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Comment: Pre-mapped environments are a dead end (Score 3, Insightful) 149

by fyngyrz (#48209057) Attached to: Will the Google Car Turn Out To Be the Apple Newton of Automobiles?

The only way a car can be designed to safely self-drive is doing it just the way we do: by creating a local, up-to-date mapping of the surrounding area in real time and working within that representation with sufficient skill to respond to anything that might appear.

Pre-existing environmental mapping simply cannot keep up. Construction, pets crossing the road, wild animals, falling rocks, pedestrians, vandalism of road signs and traffic indicators and lane painting, washouts, drunks, heart attacks, stinging insects, oversize loads swinging around traffic lights and signs, special transports, some guy at the side of the road madly waving a hand-printed sign that says "BRIDGE IS OUT!"... the list of unpredictable effects upon the local driving environment seems almost endless -- and keep in mind these things can occur in combinations of more than one type and more than one incident. Often suddenly.

Further, if the car is smart enough to be capable of updating the environmental map in real time and deal with any combination of changes, then it's already smart enough to maintain a completely dynamic local mapping and doesn't need a pre-existing mapping for anything but gross navigational purposes (route planning) and even that can require the vehicle to adapt.

Contrariwise, if it isn't smart enough to maintain a full local environmental mapping, then it is inherently unsafe.

Someone(s) at Google didn't think this one through.

Comment: Sacrificial Altar, vs. Butcher and BBQ? Words. (Score 1) 87

by billstewart (#48208339) Attached to: 6,000 Year Old Temple Unearthed In Ukraine

The difference between a sacrificial altar and a butcher shop / BBQ joint is the words people say when they're there, and the article says that culture didn't have writing. If the person in charge asks the customers what favors they want from the gods, it's a temple; if they ask whether you want regular or extra crispy, it's a BBQ joint, and in some cultures they're going to thank the gods for the life of the animal even if it's a BBQ joint. In a temple, it's more likely that some parts of the animal will get burned instead of eaten, and in a BBQ joint, it's more likely that there'll be spices on the meat, and maybe priests get paid a bigger share than a butcher and cook, but none of those are universal across known cultures.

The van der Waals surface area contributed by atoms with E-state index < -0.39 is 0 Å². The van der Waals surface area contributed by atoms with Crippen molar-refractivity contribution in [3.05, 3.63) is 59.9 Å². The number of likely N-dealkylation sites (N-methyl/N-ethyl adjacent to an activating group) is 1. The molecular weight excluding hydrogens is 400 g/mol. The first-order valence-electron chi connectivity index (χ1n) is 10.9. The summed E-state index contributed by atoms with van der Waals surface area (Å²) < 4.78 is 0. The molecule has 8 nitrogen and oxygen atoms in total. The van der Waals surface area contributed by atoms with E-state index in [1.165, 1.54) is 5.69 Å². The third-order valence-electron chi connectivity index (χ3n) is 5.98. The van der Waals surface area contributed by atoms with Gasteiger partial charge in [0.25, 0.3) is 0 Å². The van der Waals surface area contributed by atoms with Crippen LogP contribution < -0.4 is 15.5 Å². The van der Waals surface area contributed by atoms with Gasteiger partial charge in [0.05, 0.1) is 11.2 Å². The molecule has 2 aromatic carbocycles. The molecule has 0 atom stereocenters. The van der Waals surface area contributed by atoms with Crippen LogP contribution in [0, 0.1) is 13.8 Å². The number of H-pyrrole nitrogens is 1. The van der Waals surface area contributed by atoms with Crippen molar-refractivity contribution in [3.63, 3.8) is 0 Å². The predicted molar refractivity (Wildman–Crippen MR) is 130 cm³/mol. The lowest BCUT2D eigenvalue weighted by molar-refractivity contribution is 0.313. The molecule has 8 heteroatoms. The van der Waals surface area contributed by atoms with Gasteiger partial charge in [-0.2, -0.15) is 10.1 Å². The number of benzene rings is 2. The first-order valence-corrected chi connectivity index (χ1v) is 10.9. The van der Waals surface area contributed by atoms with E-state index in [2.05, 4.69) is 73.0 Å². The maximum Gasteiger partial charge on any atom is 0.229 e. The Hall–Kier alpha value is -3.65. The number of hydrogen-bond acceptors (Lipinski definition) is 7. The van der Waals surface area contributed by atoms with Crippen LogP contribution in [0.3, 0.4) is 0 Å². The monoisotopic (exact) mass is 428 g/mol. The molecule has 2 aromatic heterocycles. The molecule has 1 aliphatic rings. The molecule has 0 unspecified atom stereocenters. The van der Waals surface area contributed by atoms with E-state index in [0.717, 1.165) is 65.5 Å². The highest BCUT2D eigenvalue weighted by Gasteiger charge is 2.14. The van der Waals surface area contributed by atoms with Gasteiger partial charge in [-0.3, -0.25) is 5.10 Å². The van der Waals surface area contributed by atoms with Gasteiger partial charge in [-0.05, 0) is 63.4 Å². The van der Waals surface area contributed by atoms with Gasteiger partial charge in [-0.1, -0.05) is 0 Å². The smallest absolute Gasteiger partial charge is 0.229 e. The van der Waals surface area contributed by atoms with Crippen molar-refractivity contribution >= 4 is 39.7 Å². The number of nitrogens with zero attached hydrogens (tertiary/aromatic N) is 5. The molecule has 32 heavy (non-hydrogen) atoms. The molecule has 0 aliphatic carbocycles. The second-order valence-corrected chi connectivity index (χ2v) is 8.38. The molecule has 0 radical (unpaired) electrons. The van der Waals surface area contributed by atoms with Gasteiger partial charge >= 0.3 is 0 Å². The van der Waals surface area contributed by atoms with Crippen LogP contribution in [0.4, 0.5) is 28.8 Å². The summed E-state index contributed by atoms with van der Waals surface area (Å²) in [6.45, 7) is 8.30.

Also, the article says it was a two-story building; just because it's underground millennia later doesn't mean it was underground at the time.

Comment: Good luck, as carriers stop using 2G (Score 1) 23

by billstewart (#48208053) Attached to: Deutsche Telecom Upgrades T-Mobile 2G Encryption In US

My Garmin Nuvi GPS no longer gets traffic data, and can't use a few other 2-way features like Google Search, because the 2G wireless network it used will be going away early next year, and the carrier's no longer renewing contracts for them. So it's back to being a dumb GPS, with maps and built-in data points, but no live search.

Carriers really want to reallocate their 2G spectrum to 4G or at least 3G, because it lets them get more calls and a lot more data in the same amount of bandwidth, and because the movement of users to newer standards means that their remaining 2G bands are very underused.

Comment: Re:No one is saying that (Score 1) 466

by fyngyrz (#48201731) Attached to: Manga Images Depicting Children Lead to Conviction in UK

No one should have a "right to not be offended." Being offended is subjective. It has everything to do with you as an individual, or as part of a collective, or a group, or a society, or a community; it varies due to your moral conditioning, your religious beliefs, your upbringing, your education; what offends one person or group (collective, society, community) may not offend another; and in the final analysis, it requires one person to attempt to read the mind of other persons in order to anticipate whether a specific expression or perception will cause offense in the mind of another. And no, codifying an action in law is not in any way sufficient... it is well established that not even lawyers can know the law well enough to anticipate what is legal, and what is not. Sane law relies on the basic idea that we try not to risk or cause harm to the bodies, finances and reputations of others without them consenting and being aware of the risks. Law that bans something based upon the idea that some group simply finds expression objectionable is the very worst kind of law, utterly devoid of consideration or others, while absolutely permeated in self-indulgence. It is, in the end, something that encourages weak-mindedness.